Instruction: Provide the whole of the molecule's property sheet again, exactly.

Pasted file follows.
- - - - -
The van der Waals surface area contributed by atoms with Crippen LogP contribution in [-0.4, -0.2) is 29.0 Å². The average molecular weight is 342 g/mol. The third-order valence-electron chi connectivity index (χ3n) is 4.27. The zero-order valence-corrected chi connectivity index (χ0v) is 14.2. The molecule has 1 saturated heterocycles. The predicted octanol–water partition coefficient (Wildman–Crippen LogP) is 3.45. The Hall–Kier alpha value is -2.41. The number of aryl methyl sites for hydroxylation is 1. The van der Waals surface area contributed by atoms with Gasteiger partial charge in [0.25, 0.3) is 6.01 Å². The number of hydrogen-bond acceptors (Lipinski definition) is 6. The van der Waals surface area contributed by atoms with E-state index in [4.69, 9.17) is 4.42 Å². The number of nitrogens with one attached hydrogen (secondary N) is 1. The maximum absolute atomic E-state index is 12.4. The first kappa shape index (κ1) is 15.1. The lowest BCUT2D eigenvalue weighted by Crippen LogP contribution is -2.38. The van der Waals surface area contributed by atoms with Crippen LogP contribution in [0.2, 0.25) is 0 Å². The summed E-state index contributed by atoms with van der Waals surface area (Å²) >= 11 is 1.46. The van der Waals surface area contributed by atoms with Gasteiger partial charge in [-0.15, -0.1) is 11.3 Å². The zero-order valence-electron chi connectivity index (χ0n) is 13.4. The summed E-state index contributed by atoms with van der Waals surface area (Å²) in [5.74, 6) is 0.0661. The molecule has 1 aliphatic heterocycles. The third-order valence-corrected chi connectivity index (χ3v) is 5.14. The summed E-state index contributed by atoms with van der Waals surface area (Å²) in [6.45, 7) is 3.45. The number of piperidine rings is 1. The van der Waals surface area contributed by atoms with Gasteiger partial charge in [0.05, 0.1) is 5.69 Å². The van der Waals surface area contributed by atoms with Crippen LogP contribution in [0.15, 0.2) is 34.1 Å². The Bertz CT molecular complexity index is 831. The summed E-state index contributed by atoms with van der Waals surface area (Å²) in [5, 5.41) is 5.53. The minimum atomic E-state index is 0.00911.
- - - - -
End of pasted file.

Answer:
The van der Waals surface area contributed by atoms with Crippen LogP contribution in [-0.4, -0.2) is 29.0 Å². The average molecular weight is 342 g/mol. The third-order valence-electron chi connectivity index (χ3n) is 4.27. The zero-order valence-corrected chi connectivity index (χ0v) is 14.2. The molecule has 1 saturated heterocycles. The predicted octanol–water partition coefficient (Wildman–Crippen LogP) is 3.45. The Hall–Kier alpha value is -2.41. The number of aryl methyl sites for hydroxylation is 1. The van der Waals surface area contributed by atoms with Gasteiger partial charge in [0.25, 0.3) is 6.01 Å². The number of hydrogen-bond acceptors (Lipinski definition) is 6. The van der Waals surface area contributed by atoms with E-state index in [4.69, 9.17) is 4.42 Å². The number of nitrogens with one attached hydrogen (secondary N) is 1. The maximum absolute atomic E-state index is 12.4. The first kappa shape index (κ1) is 15.1. The lowest BCUT2D eigenvalue weighted by Crippen LogP contribution is -2.38. The van der Waals surface area contributed by atoms with Crippen LogP contribution in [0.2, 0.25) is 0 Å². The summed E-state index contributed by atoms with van der Waals surface area (Å²) >= 11 is 1.46. The van der Waals surface area contributed by atoms with Gasteiger partial charge in [-0.15, -0.1) is 11.3 Å². The zero-order valence-electron chi connectivity index (χ0n) is 13.4. The summed E-state index contributed by atoms with van der Waals surface area (Å²) in [5.74, 6) is 0.0661. The molecule has 1 aliphatic heterocycles. The third-order valence-corrected chi connectivity index (χ3v) is 5.14. The summed E-state index contributed by atoms with van der Waals surface area (Å²) in [6.45, 7) is 3.45. The number of piperidine rings is 1. The van der Waals surface area contributed by atoms with Gasteiger partial charge in [0.05, 0.1) is 5.69 Å². The van der Waals surface area contributed by atoms with Crippen LogP contribution in [0.15, 0.2) is 34.1 Å². The Bertz CT molecular complexity index is 831. The summed E-state index contributed by atoms with van der Waals surface area (Å²) in [5, 5.41) is 5.53. The minimum atomic E-state index is 0.00911.